A simple content-addressable storage system for .NET 4.5 and .NET Core
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README.md

Cassette

Build status Cassette NuGet version

Cassette is a simple and efficient content-addressable storage system for .NET 4.5 and .NET Core (netstandard1.3).

// Create a store, backed by the specified file system location
var cassette = new ContentAddressableStore(@"c:\cassette-data\");

// Store some content, obtaining its hash (content address)
Hash hash = await cassette.WriteAsync(writeStream);

// Later, use the hash to look up the content
Stream stream;
if (cassette.TryRead(hash, out stream, ReadOptions.Asynchronous | ReadOptions.SequentialScan))
{
    using (stream)
    {
        // Read the stored content via the returned read-only stream
        var buffer = new byte[4096];
        var bytesRead = await stream.ReadAsync(buffer, 0, buffer.Length);
        // ...
    }
}

Content-addressable storage (CAS) is a fast and efficient mechanism for storing and retrieving fixed data on disk.

Information is uniquely and unambiguously identified by the SHA-1 hash of its contents.

A significant advantage of CAS is its efficient use of storage media for data backups where a majority of files are identical, and so separate storage would be redundant.

For more information, read Wikipedia's CAS article.


Types

  • IContentAddressableStore exposes functionality of a cassette store
  • ContentAddressableStore is the concrete implementation
  • Hash holds the identity of a piece of content

Writing content

using (var stream = File.OpenRead(@"c:\content.jpg"))
{
    var hash = await store.WriteAsync(dataStream);
    Console.WriteLine("Stored with address: {0}", hash);
}

The hash is computed efficiently by observing content during buffered writes to a temporary location of the file system. Then:

  • if the content does not already exist, the file is atomically moved into location and marked as read-only
  • if the content does already exist, the temporary file is deleted and the store is unchanged

This means writes are idempotent. Repeated writes of the same content do not increase the size of the store on disk, though do incur disk IO.

Reading

Read operations atomically test for the availability of a file and open it for reading if present.

Multiple clients may read a file concurrently. Content may not be deleted via IContentAddressableStore.Delete while a read stream is open.

When TryRead returns true, client code must dispose the returned Stream.

Hash hash = ...;
Stream stream;
if (store.TryRead(hash, out stream))
{
    using (stream)
    {
        // Use the stream
    }
}

The performance of reads can be improved by specifying ReadOptions as described in sections async IO and access patterns and performance.

  • None indicates no special options. This is the default.
  • SequentialScan indicates data will be read sequentially.
  • RandomAccess indicates seek operations will be performed during reading.
  • Asynchronous indicates Stream.ReadAsync will be used.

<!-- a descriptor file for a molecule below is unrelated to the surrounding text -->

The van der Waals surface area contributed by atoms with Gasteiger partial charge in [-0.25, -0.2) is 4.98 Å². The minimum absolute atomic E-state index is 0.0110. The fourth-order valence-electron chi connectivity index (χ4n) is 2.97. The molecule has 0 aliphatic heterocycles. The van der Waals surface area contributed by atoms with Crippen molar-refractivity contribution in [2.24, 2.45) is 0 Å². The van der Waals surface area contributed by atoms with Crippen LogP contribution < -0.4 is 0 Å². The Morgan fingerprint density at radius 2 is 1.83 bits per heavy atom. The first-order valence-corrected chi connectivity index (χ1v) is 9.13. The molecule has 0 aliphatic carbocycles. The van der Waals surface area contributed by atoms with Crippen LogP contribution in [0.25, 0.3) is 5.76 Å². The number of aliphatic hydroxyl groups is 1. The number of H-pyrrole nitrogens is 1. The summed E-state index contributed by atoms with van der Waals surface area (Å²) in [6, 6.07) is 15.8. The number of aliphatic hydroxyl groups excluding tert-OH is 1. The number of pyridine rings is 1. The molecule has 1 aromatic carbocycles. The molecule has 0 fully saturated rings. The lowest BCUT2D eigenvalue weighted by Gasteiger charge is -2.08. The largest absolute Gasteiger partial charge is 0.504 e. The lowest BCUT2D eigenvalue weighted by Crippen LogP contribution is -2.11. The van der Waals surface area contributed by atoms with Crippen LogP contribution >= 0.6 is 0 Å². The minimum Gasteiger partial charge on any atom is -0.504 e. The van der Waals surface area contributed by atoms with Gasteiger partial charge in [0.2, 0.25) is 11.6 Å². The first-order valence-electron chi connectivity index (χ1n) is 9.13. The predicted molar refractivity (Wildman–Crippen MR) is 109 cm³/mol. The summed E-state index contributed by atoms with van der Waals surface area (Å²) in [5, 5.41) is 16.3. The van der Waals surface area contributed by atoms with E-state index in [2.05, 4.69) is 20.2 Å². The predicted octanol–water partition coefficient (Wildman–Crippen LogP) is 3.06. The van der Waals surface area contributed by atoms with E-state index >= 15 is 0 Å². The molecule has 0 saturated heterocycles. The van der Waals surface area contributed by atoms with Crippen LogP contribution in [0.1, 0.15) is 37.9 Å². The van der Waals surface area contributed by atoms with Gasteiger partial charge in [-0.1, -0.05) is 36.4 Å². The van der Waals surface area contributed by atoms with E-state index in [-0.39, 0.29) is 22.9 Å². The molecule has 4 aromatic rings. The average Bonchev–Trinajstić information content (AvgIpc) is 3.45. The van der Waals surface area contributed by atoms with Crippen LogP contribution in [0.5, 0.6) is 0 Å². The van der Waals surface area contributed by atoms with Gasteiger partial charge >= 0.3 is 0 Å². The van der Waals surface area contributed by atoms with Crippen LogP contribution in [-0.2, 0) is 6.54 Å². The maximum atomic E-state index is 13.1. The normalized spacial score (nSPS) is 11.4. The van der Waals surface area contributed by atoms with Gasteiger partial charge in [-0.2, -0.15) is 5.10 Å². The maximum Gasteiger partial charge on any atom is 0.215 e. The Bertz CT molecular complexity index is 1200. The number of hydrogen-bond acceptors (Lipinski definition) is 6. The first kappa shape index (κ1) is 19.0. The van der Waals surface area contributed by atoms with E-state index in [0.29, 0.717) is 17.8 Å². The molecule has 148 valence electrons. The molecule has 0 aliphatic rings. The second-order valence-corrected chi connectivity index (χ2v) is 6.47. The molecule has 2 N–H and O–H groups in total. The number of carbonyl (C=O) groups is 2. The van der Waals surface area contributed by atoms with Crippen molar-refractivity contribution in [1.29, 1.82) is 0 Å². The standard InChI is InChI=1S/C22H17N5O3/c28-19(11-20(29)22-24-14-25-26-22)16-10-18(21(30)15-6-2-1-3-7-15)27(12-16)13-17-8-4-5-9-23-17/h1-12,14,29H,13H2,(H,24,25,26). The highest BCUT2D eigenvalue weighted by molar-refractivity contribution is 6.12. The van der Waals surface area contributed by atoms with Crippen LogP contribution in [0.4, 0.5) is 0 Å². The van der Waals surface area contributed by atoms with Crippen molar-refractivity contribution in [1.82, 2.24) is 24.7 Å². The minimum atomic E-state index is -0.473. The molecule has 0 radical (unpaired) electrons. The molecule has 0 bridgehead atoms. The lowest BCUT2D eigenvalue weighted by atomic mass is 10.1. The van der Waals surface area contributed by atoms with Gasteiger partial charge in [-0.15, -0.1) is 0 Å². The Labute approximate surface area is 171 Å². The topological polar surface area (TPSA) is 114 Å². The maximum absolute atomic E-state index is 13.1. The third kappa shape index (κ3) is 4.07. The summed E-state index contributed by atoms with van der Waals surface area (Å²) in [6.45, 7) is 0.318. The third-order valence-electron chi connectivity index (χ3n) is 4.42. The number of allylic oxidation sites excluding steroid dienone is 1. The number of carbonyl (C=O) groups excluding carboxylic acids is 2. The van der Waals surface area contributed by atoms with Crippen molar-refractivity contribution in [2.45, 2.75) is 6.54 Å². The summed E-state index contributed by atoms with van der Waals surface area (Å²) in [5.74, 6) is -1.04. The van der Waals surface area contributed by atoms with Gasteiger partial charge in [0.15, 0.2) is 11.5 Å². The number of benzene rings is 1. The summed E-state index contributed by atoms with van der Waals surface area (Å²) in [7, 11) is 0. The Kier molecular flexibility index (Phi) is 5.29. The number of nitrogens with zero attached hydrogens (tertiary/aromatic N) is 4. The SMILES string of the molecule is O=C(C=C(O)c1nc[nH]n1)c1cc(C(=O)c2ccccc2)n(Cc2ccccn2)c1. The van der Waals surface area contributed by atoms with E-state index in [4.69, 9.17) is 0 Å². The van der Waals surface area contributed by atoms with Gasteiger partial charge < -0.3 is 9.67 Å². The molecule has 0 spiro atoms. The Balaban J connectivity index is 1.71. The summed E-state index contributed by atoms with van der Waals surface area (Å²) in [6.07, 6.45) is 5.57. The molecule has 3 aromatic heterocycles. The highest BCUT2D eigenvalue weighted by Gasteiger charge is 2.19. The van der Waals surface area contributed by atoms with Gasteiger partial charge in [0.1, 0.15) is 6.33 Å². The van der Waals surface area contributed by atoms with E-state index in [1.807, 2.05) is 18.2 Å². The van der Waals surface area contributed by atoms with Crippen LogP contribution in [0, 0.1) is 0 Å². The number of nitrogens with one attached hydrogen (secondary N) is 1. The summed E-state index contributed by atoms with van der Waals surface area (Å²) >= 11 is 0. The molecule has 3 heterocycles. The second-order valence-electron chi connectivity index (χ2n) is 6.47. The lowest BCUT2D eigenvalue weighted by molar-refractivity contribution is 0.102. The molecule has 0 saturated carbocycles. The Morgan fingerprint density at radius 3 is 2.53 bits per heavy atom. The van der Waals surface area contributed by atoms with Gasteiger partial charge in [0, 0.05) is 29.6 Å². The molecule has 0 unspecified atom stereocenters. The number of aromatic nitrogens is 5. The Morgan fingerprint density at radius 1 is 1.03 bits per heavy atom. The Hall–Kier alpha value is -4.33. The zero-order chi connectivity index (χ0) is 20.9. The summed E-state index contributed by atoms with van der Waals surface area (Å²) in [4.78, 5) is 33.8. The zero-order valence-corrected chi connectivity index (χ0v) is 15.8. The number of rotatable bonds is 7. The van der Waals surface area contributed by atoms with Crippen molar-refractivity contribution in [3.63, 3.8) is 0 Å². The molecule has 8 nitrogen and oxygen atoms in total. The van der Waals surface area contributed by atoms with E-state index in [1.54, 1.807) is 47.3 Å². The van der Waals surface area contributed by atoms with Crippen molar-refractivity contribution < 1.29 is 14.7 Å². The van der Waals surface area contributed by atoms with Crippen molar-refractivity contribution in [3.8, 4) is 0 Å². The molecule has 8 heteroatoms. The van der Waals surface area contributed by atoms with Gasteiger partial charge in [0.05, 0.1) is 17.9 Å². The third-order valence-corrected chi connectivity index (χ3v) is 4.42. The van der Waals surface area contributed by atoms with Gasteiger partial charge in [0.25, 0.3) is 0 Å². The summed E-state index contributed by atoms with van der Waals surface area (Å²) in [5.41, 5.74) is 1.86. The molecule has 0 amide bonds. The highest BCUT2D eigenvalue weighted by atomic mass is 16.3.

store.TryRead(hash, out stream, ReadOptions.SequentialScan | ReadOptions.ReadAsync)

Asynchronous IO

Write operations happen using asynchronous IO and return awaitable tasks to prevent blocking calling code. Use of a CancellationToken allows immediate cancellation of the write operation.

Read operations occur using Streams which support asynchronous IO themselves via ReadAsync and CopyToAsync. When using these asynchronous methods you can improve performance by passing ReadOptions.Asynchronous to IContentAddressableStore.TryRead.

On Windows these asynchronous operations use IO Completion ports (MSDN, Dr. Dobbs). Other platforms may have implementations using suitable alternatives.

Access patterns and performance

When writing content to disk, cassette notifies the file system that data will be written sequentially and that no random-access seeking will occur. This allows the caching system to prepare pages of data efficiently which can significantly reduce latency.

When reading content from disk, users can get the same caching benefits by specifying ReadOptions.SequentialScan or ReadOptions.RandomAccess. This is optional however.

Deleting content

Content may be deleted from the store by calling Delete with the relevant hash.

Measuring content length

If the length of stored content is to be retrieved, it is most efficient to use TryGetContentLength which provides the length in bytes.

Enumerating content

The complete set of hashes is returned via GetHashes. This method computes the enumerable lazily by walking the file system so is thread-safe with respect to reads and writes. However it cannot be relied upon to behave deterministically if enumerating while content is being written or deleted. Whether new or deleted content is included in an enumeration whose processing spans the write/delete may or may not contain the affected content.

Encoding

Cassette supports optionally storing content using an encoding. The primary use case for this is to store pre-compressed data whereby the cost of compressing content is taken upfront once at write time, rather than for each read.

Content may be stored in multiple encodings. For example, an HTTP server may support both no encoding, or GZIP content/transfer encoding. Such an HTTP handler could request either encoding from the store depending upon request headers.

// Instantiate a content encoding
var gzipEncoding = new GZipContentEncoding();

// Write some (unencoded) content to the store, and request an encoded copy be stored
var hash = await store.WriteAsync(stream, encodings: new[] { gzipEncoding });

// Read the encoded content out directly
Stream gzipStream;
if (store.TryRead(hash, out gzipStream, encodingName: gzipEncoding.Name))
{
    using (gzipStream)
    {
        // Use the GZipped data directly
    }
}